MINNEAPOLIS (WCCO) — One year has passed since a south Minneapolis school exploded.

The event happened while crews were doing work on a gas line.

Most of Minnesota watched the images on television, but Paul Meskan saw them up close.

“It’s been in my head and my heart for the last year,” Meskan said. “Every time I walked out my front door, this is what I see.”

The off-duty Ramsey County deputy lives across the street, and was one of the first people on scene. He reflected Thursday with hundreds of others at a ceremony of memory and hope.

“It just kind of hits home, reality of what happened that day,” Meskan said. “Tragedy and the two we couldn’t save.”

Beloved secretary Ruth Berg and beloved custodian Jon Carlson who are now gone, will always be here. A newly unveiled pillar will be visible when the new building is built, bearing their names and words that have gotten this school family through: “Together we rise.”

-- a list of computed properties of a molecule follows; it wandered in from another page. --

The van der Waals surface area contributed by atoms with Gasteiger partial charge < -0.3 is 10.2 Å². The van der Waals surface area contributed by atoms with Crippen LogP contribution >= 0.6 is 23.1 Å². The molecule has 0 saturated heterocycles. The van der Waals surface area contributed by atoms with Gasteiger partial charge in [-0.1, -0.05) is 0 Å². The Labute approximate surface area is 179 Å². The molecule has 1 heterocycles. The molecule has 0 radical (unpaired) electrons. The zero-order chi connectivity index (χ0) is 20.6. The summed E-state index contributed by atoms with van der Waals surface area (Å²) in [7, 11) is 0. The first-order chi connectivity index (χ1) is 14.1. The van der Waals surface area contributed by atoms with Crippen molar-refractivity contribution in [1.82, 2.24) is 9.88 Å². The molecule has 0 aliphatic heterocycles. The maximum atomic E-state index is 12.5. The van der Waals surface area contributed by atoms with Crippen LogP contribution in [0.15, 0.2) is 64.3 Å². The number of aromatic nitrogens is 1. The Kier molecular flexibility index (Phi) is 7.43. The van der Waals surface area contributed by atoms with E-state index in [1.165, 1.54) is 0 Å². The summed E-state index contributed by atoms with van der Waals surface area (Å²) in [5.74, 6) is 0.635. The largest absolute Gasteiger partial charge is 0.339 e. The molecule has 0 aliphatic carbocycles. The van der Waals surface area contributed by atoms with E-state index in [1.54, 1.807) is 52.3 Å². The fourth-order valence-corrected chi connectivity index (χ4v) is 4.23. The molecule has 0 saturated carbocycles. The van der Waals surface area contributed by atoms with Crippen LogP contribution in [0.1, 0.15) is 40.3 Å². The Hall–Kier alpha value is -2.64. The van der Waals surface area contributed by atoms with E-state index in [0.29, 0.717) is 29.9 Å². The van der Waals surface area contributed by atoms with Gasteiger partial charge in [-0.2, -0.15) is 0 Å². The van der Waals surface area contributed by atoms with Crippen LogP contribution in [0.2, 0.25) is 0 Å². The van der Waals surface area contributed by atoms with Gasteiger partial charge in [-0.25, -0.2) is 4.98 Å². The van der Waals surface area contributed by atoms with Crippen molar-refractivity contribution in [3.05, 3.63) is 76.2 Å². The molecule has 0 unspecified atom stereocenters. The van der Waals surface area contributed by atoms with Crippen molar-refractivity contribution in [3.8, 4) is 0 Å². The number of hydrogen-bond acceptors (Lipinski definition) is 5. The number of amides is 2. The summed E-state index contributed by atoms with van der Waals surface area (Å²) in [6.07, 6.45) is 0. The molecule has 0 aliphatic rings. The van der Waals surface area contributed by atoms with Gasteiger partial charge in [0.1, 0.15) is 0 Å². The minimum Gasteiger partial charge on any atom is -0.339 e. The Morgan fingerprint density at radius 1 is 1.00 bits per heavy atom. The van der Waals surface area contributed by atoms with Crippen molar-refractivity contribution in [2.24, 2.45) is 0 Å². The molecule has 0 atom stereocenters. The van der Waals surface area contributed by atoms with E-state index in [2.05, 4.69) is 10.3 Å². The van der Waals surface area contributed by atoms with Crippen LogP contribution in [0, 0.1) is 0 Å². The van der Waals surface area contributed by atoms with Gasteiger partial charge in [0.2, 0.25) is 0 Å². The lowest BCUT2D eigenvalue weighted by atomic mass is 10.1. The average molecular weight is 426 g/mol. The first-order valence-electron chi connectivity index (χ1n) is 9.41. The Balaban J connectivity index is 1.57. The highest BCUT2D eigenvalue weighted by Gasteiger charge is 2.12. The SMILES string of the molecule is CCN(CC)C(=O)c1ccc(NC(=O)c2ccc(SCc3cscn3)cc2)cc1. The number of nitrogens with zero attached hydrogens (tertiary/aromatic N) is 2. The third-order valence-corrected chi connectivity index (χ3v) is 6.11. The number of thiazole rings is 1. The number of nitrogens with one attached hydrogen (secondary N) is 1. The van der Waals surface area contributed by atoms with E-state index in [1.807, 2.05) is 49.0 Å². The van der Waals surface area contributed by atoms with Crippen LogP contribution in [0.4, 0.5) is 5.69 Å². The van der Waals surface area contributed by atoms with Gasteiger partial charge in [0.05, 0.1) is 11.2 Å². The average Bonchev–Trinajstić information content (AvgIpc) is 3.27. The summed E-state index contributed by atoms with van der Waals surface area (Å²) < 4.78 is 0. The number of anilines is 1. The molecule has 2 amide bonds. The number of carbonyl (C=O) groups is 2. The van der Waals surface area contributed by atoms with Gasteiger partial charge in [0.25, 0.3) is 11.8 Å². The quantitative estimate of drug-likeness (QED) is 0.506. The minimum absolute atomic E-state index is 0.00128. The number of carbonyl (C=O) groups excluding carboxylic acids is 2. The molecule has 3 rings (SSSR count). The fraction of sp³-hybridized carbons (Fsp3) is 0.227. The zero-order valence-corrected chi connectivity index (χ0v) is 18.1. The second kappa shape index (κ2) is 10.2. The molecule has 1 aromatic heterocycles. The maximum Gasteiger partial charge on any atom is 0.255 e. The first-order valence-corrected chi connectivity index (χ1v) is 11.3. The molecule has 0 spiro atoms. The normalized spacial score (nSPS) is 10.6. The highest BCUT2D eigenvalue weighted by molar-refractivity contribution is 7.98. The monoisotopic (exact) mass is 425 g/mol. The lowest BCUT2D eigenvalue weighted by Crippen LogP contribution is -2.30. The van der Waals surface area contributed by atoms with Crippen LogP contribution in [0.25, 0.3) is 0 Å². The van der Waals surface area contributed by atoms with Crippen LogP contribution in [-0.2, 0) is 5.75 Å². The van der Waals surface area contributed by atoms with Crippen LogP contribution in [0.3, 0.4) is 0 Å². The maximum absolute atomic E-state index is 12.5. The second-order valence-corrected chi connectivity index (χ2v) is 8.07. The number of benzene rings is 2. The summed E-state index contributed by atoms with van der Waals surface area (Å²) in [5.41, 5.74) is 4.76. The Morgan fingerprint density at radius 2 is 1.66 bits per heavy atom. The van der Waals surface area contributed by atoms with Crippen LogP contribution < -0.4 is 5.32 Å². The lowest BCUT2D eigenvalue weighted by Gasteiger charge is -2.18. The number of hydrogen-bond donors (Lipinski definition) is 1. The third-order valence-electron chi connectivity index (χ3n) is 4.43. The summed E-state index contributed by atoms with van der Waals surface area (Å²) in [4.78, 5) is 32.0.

Dr. Donna Harris, the president of the school, survived the blast from another part of the building.

“We lost Ruth and Jon but their thumbprint is all over this building, and we’re gonna honor them,” Harris said.

Like anyone who’s experienced loss, Dr. Harris spent the day reliving those moments, “I remember being in my office and all that occurred and the loss we experienced together. You know, my faith has kept me deeply rooted and I don’t understand. I don’t say, ‘God why?’ I say I trust you and know that you are with us.”

But she says beauty has risen from these ashes, and lessons no textbook could teach.

“We are strong, resilient and optimistic about the future,” Minnehaha Academy junior Danyelle Richardson said from the memorial service. “We have so much to look forward to and we are ready to share that message with the world.”

In one year, construction on the new school is set to be complete.



Susan-Elizabeth Littlefield


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